I've noticed a distinct lack of bloggers who are wholly computer illiterate, there are only a few who don't own a computer and none at all who have no access to a computer whatsoever. Other than that we're all out there. There are young up and coming medical types who'll go on to run the world, at least the medical side of it. There are successful businesspeople, failing musicians, successful musicians and failed businesspeople. There are NGOs, MBEs, VSOs and UTIs. The more astute will know that a UTI is actually the acronym for a urinary tract infection, but I couldn't think of another three letter one for a type of person. I so nearly got away with it too.

But I wonder what the common characteristics are. What are those factors shared by the members of the Sri Lankan blogosphere?

Clearly nationality isn't one. There are people of all nations who I would consider to be part of the SL blogging community. But I wonder if you feel the same, perhaps you think that one must be Sri Lankan to be a Sri Lankan blogger. My view on it is that the SL bloggers share an interest in Sri Lanka, whether that is because of nationality or location or heritage it doesn't matter. To get listed on Kottu a blog must class as

"Being ‘Sri Lankan’, as in based in or covering Sri Lankan experiences".

There are some other technical things about feeding and the like but the main thing I assume is the Sri Lankan side.

To get on Achcharu there's actually a load of criteria but the one that I consider as relevant in this context is:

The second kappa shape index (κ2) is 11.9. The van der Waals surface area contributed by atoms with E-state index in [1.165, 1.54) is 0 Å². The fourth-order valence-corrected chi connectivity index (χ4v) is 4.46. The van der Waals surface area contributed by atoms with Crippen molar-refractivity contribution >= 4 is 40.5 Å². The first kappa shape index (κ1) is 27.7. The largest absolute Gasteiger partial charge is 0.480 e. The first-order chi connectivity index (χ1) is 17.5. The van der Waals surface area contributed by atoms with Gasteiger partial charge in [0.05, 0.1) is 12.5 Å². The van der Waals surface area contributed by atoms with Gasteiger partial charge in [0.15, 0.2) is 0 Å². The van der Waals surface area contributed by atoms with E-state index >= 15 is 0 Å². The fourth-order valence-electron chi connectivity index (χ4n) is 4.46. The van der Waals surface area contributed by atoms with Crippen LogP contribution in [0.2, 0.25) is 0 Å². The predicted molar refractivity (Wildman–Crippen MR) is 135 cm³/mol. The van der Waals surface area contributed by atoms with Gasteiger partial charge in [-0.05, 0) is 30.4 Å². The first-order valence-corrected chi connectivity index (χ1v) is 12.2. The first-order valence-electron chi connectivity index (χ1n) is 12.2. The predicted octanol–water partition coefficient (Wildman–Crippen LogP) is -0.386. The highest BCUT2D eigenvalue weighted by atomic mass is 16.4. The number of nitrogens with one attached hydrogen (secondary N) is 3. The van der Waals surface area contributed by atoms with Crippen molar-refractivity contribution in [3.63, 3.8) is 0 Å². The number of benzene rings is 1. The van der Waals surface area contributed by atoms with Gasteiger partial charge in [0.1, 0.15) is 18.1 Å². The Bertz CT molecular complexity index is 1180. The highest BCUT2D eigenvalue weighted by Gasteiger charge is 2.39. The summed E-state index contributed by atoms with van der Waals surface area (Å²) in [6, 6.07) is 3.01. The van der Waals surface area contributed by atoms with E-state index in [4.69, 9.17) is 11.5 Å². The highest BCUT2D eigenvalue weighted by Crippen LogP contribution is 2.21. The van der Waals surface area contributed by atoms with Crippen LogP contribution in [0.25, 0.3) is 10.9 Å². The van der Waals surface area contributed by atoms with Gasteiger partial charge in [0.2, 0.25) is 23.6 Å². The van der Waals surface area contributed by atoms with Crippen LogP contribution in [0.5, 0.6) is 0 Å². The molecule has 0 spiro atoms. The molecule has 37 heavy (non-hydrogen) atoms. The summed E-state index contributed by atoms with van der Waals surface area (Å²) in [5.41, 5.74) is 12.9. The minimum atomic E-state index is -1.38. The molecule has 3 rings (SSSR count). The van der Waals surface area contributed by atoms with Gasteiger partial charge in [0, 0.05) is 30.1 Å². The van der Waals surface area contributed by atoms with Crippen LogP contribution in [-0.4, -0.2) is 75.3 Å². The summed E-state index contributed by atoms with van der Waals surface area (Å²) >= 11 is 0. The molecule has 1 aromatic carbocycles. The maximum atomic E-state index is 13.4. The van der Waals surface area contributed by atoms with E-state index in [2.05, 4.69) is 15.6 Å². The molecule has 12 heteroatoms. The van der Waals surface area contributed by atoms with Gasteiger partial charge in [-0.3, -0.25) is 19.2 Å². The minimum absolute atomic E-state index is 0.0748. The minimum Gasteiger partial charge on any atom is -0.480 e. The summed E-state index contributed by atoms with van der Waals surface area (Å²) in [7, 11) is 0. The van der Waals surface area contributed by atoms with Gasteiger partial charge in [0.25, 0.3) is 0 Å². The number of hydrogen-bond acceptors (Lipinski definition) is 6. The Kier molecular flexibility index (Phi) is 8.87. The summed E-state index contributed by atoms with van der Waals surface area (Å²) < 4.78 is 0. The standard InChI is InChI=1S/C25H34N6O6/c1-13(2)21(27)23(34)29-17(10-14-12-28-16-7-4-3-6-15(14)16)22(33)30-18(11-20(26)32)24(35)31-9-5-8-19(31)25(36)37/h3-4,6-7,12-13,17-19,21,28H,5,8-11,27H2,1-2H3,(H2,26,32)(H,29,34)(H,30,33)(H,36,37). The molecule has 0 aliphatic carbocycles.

"You must either reside in Sri Lanka, be Sri Lankan or have some other means of connecting with Sri Lankan audiences - Very vague and ultimately not an important requirement but it's worth saying."

So it would appear that both Drac and Indi, the indisputed overlords of the SL blogosphere share the opinion that a Sri Lankan blog isn't strictly about nationality.

Age, race, religion and sexuality don't even enter the equation. But, I've observed an interesting thing here.

The SL blogosphere and its blogs is quite open about age, race and religion. Bloggers are happy to talk about their life and relate their age or say things that would give people an idea of their age. People like Indyana, Java and myself are quite happy to talk about the experiences we have had, of kids, marriage and other grown up stuff. One of my favourite posts of all time was the one when Java related his feelings and thoughts about the invention of the wheel and how it changed his life. Up until that point his car had always felt a bit bumpy, slow and crap round corners.